From David Jockelson
Doubtless there are some therapists guilty of instilling false memories (10 October, p 8). But it would be tragic if this occasional bad practice makes us doubt the value of psychological work and the need to listen to victims. The experience of church abuse shows that the pendulum of belief is firmly stuck in denial in many powerful quarters.
I am accredited with the British Association for Counselling and Psychotherapy and am also a solicitor involved with childcare cases. Ironically, I encounter a lot of false memories in my therapy clients. Frequently, they come to me with serious emotional problems but initially tell me they could not be anything to do with their “happy childhoods”. Over the next few sessions, without any pressure or suggestion, they will often disclose events in those childhoods which are clear examples of neglect or abuse.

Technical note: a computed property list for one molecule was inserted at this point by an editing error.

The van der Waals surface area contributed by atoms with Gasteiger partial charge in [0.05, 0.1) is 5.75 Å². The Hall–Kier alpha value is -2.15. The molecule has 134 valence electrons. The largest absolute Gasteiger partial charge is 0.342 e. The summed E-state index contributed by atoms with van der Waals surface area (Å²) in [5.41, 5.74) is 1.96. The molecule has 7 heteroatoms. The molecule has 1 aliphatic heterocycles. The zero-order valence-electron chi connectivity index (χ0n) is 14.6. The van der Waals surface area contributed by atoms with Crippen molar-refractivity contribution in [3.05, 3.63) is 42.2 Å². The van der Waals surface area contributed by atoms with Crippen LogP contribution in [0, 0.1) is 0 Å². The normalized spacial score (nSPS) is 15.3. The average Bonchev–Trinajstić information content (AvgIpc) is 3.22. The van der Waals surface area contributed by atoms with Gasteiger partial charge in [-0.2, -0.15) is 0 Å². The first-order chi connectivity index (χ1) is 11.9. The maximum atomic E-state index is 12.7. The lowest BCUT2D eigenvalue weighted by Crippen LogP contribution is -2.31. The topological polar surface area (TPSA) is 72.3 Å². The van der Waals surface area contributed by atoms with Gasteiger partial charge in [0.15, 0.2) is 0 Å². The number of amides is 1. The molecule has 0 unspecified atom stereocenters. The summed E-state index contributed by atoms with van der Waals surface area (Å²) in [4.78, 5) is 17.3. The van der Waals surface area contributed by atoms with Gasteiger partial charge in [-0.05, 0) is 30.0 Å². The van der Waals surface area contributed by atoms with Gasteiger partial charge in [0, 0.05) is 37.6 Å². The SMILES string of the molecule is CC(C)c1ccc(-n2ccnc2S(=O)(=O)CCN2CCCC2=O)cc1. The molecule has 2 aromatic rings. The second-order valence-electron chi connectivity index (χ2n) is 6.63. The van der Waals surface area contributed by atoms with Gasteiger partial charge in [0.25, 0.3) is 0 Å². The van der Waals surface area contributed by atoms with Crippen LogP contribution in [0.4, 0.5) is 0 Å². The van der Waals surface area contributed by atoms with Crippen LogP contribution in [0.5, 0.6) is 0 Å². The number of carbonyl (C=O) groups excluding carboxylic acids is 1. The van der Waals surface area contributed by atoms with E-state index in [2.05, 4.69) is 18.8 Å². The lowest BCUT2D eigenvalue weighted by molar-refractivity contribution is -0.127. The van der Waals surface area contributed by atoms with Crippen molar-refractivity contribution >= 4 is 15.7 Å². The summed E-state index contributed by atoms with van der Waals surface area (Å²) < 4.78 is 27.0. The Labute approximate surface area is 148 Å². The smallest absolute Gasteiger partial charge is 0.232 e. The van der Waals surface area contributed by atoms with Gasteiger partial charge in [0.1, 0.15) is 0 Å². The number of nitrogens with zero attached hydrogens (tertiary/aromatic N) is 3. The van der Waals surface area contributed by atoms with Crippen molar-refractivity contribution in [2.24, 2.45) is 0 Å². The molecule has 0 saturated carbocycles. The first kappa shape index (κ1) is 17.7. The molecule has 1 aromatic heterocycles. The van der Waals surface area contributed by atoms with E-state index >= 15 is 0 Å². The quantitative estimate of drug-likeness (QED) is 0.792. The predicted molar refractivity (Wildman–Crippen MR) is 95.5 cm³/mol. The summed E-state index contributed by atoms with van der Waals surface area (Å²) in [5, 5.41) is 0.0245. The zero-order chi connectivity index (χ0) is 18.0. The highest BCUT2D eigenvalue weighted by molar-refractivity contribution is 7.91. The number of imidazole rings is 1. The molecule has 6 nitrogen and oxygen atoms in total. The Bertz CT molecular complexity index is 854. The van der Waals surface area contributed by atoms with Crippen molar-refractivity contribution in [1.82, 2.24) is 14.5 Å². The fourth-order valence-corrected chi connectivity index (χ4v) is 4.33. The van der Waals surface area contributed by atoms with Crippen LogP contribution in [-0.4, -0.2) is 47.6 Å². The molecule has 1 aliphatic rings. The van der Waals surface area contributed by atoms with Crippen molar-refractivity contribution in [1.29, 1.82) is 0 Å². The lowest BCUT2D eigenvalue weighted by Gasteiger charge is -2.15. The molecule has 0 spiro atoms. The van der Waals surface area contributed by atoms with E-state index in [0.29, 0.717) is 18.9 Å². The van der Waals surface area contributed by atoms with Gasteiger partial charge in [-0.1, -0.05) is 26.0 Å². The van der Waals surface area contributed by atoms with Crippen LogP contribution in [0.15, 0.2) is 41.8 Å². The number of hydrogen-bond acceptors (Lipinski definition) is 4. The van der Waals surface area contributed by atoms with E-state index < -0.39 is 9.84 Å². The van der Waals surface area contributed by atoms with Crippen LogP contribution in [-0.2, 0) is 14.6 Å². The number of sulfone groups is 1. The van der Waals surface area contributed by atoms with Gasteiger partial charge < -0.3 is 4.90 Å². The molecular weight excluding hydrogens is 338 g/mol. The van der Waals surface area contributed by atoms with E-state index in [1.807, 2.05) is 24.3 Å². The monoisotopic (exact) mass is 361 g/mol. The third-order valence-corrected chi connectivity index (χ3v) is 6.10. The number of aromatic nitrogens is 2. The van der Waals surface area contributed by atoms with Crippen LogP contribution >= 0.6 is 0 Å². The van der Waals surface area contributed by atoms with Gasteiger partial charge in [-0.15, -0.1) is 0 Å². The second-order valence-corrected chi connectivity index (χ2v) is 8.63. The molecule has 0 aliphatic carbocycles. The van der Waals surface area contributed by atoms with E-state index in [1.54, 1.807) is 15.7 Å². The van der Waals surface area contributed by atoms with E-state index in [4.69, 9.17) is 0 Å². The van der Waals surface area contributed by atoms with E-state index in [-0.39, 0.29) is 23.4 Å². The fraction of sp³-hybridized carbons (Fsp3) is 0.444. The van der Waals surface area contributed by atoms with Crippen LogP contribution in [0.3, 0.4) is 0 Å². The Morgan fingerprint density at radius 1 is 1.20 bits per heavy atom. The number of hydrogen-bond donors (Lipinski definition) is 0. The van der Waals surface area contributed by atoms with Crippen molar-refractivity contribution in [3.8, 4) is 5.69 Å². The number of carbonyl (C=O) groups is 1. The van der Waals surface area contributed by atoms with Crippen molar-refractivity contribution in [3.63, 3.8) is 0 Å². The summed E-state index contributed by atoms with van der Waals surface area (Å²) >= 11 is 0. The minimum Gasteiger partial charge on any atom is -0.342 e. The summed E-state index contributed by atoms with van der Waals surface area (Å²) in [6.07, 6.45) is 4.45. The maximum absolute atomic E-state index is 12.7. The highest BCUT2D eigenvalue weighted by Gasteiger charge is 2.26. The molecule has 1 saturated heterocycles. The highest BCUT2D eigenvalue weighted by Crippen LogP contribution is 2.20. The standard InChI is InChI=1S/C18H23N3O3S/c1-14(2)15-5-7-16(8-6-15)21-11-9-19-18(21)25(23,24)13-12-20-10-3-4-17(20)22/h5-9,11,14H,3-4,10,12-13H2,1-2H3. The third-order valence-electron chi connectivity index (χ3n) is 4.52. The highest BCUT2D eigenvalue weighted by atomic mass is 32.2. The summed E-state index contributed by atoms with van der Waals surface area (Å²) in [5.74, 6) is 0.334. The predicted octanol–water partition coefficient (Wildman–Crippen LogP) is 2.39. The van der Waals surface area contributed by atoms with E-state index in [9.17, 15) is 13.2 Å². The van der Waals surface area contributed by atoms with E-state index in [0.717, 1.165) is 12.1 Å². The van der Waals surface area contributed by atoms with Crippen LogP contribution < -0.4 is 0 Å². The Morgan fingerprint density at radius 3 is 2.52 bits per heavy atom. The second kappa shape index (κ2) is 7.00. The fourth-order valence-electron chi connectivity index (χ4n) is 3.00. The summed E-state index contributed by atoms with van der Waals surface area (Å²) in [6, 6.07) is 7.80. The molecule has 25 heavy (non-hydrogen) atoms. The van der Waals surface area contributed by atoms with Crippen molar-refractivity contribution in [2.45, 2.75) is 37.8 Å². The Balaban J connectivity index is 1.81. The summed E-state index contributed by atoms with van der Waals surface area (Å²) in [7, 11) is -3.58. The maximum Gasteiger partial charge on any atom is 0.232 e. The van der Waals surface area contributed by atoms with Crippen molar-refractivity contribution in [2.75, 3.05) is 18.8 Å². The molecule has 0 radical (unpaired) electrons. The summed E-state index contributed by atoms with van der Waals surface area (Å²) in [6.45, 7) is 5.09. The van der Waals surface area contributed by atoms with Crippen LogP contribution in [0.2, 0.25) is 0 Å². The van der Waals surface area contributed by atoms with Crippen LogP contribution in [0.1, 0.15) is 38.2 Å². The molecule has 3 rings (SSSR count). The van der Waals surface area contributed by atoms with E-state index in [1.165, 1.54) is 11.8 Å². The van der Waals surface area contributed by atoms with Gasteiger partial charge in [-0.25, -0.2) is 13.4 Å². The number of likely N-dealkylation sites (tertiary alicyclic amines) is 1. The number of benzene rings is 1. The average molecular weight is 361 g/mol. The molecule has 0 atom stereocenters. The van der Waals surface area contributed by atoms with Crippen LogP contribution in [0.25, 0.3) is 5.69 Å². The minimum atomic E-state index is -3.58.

In my role as a solicitor, I have the painful advantage of seeing intergenerational abuse and dysfunction. I frequently deal with parents who are in complete denial about their own childhood experiences, actually having no memory of it. However, also in the case papers is full evidence of the abuse that person suffered as a child, and which they are often now repeating and inflicting on their children.